Don't let your trust fall short: how the US tax season can reveal funding gaps

20 March 2024 | Applicable law: US | 3 minute read

Tax season each year is a convenient time to ensure that your estate plan is effective by confirming that all your assets (other than retirement accounts and certain other assets) are properly titled in the name of your revocable trust. As you receive 2023 tax reporting and prepare your 2023 income tax returns, consider the following:

Why is trust funding important?

Your revocable trust is a powerful tool to avoid probate, protect your privacy, and provide for your beneficiaries according to your wishes. However, your revocable trust only controls the assets that are titled in its name. If any assets are still in your individual name, they may not pass according to your trust and may be subject to probate or other judicial process, which can be costly, time-consuming, and public.

How can income tax season help you confirm your trust funding?

A convenient way to confirm that your assets have been properly transferred to your trust is to review the annual income tax forms (e.g., Forms 1099 and Schedule K-1) you receive each year from your various investments, such as investment and business interests along with bank and brokerage accounts. These forms should identify your trust, rather than you individually, as Recipient, Partner or Shareholder, or at a minimum should identify you as the owner as trustee (e.g., “Jane Smith, Trustee” instead of simply “Jane Smith”). 

Another way to confirm your trust funding is to double-check the property tax bills for your real property, such as your home, vacation property, or rental property.  Most owners of real property deduct their property taxes on their income tax return, and therefore will review their property tax bills during income tax season (even though property tax bills may arrive at a different time of year, such as in autumn in California). The property tax bills should list your trust as the owner of the property, or at least reflect that you are the owner in your capacity as trustee.

If you notice that tax forms do not list your trust or identify you as trustee, this is a good indication that follow up is needed.  

When should your trust not be identified on tax forms? 

Be aware that certain assets will never identify your revocable trust as owner on tax forms. Examples include retirement accounts (IRAs, 401(k)s, etc.), health savings accounts (HSAs) and medical savings accounts (MSAs). For these accounts, tax time is a good opportunity to confirm that you have valid pay-on-death beneficiary designations in place and that they are consistent with your estate plan.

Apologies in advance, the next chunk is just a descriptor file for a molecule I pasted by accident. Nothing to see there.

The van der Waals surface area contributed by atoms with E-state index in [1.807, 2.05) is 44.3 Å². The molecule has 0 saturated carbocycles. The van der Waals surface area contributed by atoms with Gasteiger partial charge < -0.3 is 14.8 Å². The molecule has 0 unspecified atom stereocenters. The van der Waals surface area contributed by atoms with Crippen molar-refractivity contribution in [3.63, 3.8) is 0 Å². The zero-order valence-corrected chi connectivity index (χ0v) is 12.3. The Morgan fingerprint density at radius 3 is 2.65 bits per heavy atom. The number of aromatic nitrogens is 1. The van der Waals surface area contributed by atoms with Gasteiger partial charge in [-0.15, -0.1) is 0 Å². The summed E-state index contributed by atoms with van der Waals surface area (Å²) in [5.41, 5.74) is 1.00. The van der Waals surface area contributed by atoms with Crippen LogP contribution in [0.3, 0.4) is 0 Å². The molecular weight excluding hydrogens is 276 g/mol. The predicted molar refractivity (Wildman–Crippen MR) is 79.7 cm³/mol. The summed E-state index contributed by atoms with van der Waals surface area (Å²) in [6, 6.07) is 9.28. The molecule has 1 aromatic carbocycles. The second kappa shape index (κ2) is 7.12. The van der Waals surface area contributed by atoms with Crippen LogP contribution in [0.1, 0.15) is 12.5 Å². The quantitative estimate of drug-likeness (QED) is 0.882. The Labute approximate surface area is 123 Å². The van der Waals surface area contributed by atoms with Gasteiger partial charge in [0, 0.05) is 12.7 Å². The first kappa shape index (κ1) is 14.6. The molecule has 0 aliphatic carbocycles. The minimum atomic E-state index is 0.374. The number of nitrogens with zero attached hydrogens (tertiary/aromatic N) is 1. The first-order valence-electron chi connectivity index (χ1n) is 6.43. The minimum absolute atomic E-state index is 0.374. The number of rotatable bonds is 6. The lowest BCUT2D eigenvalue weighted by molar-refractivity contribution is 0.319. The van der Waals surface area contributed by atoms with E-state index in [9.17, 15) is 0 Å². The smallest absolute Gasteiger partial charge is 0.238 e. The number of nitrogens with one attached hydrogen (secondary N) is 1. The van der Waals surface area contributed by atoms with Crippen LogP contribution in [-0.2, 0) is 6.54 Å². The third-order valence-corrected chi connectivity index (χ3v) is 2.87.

Tax reporting of wages (Form W-2) and social security benefits (Form 1099-SSA) will not identify your revocable trust as owner either because the wages or benefits are payable to you individually. 

In addition, sometimes those who have a revocable trust intentionally keep certain assets outside of their revocable trust for various reasons. If your plan includes such assets, they will not be titled in your trust. Examples include:

  • Real estate held in a single member LLC, with your revocable trust owning the LLC instead of the real estate itself.
  • Joint bank account with a spouse or relative intended to provide the spouse or relative with immediate access to funds (with the knowledge the account will pass automatically to the joint owner at death rather than pursuant to the terms of your revocable trust).
  • A safe deposit box, or bank or brokerage account, that designates your revocable trust as a transfer on death beneficiary because the bank does not allow you to transfer it to your revocable trust or makes the process very difficult. (Note, however, that we do recommend if at all possible that the revocable trust be owner of these types of boxes and accounts).
  • Vehicles usually are not transferred to your revocable trust because it is relatively easy to transfer vehicles without probate, and vehicles are rarely a significant value asset.

If you notice that tax forms do not reflect ownership of certain assets by your revocable trust and are not sure whether that is appropriate, this is a good indication that follow up is needed.  

Should you also update your trust?

As you check your tax forms to confirm ownership by your revocable trust, this is also a convenient time to consider whether changes to your family, financial, or personal situation over the past year require updates to your estate plan. If there have been significant changes, such as the birth, death, marriage or divorce of a key beneficiary, decision-maker or family member, significant change in financial assets, or a change in your wishes, we recommend that you schedule a review meeting with us to ensure that your trust reflects your current goals and circumstances. If it doesn’t, we can help you update your estate plan as necessary. 


Trust funding is a vital part of your estate plan, and we hope that this alert serves as a helpful reminder and a useful resource for you as you complete your income tax returns. If you would like to discuss trust funding or any questions or concerns you have in response to this alert, please contact us or your Withers attorney. 

This article is authored by David Bawden.

This document (and any information accessed through links in this document) is provided for information purposes only and does not constitute legal advice. Professional legal advice should be obtained before taking or refraining from any action as a result of the contents of this document.


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